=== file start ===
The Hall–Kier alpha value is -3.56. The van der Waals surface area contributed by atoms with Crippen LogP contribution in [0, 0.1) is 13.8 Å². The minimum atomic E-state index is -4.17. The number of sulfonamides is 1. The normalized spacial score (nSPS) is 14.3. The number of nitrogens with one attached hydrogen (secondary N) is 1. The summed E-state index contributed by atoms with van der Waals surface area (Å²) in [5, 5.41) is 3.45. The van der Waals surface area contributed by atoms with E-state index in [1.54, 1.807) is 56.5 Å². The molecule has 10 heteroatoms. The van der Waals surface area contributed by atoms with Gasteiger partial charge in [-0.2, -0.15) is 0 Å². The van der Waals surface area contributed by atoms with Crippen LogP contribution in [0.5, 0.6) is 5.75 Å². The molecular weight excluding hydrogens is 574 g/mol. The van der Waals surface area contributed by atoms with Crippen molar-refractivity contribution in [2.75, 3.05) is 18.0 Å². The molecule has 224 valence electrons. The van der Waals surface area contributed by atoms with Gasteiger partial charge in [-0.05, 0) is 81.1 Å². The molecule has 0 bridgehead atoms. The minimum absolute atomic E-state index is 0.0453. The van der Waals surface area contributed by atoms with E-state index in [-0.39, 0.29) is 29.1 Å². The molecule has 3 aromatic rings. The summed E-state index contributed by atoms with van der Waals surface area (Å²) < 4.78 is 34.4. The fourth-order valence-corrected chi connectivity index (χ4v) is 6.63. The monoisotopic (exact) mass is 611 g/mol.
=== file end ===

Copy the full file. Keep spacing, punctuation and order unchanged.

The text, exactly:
The Hall–Kier alpha value is -3.56. The van der Waals surface area contributed by atoms with Crippen LogP contribution in [0, 0.1) is 13.8 Å². The minimum atomic E-state index is -4.17. The number of sulfonamides is 1. The normalized spacial score (nSPS) is 14.3. The number of nitrogens with one attached hydrogen (secondary N) is 1. The summed E-state index contributed by atoms with van der Waals surface area (Å²) in [5, 5.41) is 3.45. The van der Waals surface area contributed by atoms with E-state index in [1.54, 1.807) is 56.5 Å². The molecule has 10 heteroatoms. The van der Waals surface area contributed by atoms with Gasteiger partial charge in [-0.2, -0.15) is 0 Å². The van der Waals surface area contributed by atoms with Crippen LogP contribution in [0.5, 0.6) is 5.75 Å². The molecular weight excluding hydrogens is 574 g/mol. The van der Waals surface area contributed by atoms with Crippen molar-refractivity contribution in [2.75, 3.05) is 18.0 Å². The molecule has 224 valence electrons. The van der Waals surface area contributed by atoms with Gasteiger partial charge in [-0.05, 0) is 81.1 Å². The molecule has 0 bridgehead atoms. The minimum absolute atomic E-state index is 0.0453. The van der Waals surface area contributed by atoms with E-state index in [-0.39, 0.29) is 29.1 Å². The molecule has 3 aromatic rings. The summed E-state index contributed by atoms with van der Waals surface area (Å²) < 4.78 is 34.4. The fourth-order valence-corrected chi connectivity index (χ4v) is 6.63. The monoisotopic (exact) mass is 611 g/mol.